Dutch researcher explores self regulation in Western and Eastern children
The Sector > Research > Understanding Children > Dutch researcher explores self regulation in Western and Eastern children

Dutch researcher explores self regulation in Western and Eastern children

by Freya Lucas

April 28, 2021

A Dutch PhD candidate has examined the role that parents and grandparents in both the Netherlands and China play in the development of self-regulation of young children in the first two years of life.


Researcher Wei Li’s work reports the results of the first longitudinal study of the role of mothers and fathers in the early development of self-regulation in both Western and non-Western contexts. 


Ms Li selected the topic because of the value that self regulation plays in supporting children to manage their thoughts, emotions and behaviour. Self regulation is a skill that affects various aspects of a child’s life, with parental behaviour playing a core role in establishing self regulation.


Problems with self-regulation, Ms Li asserts, can lead to significant personal and social problems, such as addiction to drugs, alcohol or cigarettes, health problems, violence and crime.


Much of the current parenting and infant research focuses on mothers in a Western, developed context. The aim of Ms Li’s study was to gain more knowledge about the influence of the mother ánd father, as well as grandparents, on early self-regulation in both the Netherlands and China.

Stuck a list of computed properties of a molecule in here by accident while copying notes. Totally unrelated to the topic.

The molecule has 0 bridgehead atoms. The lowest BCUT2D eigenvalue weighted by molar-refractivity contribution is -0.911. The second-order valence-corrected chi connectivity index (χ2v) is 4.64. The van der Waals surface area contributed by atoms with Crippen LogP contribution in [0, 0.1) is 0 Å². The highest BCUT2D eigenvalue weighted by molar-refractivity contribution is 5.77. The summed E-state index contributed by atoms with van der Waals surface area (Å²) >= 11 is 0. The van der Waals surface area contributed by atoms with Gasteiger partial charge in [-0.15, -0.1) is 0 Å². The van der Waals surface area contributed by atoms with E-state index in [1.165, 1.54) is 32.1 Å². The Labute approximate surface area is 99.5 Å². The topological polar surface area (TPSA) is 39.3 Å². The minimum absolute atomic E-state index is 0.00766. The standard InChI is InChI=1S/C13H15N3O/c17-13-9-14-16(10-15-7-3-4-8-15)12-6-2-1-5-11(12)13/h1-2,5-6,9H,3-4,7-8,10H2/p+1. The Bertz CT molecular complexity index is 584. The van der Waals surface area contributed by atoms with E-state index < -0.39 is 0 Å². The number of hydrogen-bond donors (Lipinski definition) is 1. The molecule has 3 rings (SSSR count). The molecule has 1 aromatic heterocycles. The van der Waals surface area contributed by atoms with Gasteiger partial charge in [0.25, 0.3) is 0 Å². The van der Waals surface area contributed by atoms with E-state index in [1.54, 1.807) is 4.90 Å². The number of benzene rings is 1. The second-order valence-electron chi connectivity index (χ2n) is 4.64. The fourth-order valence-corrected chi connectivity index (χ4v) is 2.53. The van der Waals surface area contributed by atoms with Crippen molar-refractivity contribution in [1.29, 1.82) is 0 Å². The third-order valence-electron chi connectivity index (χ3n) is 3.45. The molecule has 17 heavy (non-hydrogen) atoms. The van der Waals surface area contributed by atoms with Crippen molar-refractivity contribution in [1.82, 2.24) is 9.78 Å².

Western parents, she found, are likely to be more authoritative (i.e., autonomous, emotionally supportive and low power-assertive) while Chinese parenting is characterized as both authoritarian and controlling. These clear contrasts between Western and Chinese parents make China a particularly interesting context in which to study whether these differences influence young children in the two countries, Ms Li said.


“Because early childhood development lays the foundation for future life, I hope this dissertation inspires other researchers to do more research on the contribution of grandparents to child development in China and other non-Western countries,” she added. 


“More non-Western research can provide new insights into the Western-dominated research field. And the more we know about families in non-Western contexts, the better those families can be supported in culturally appropriate ways.” 


To access Ms Li’s work, please see here

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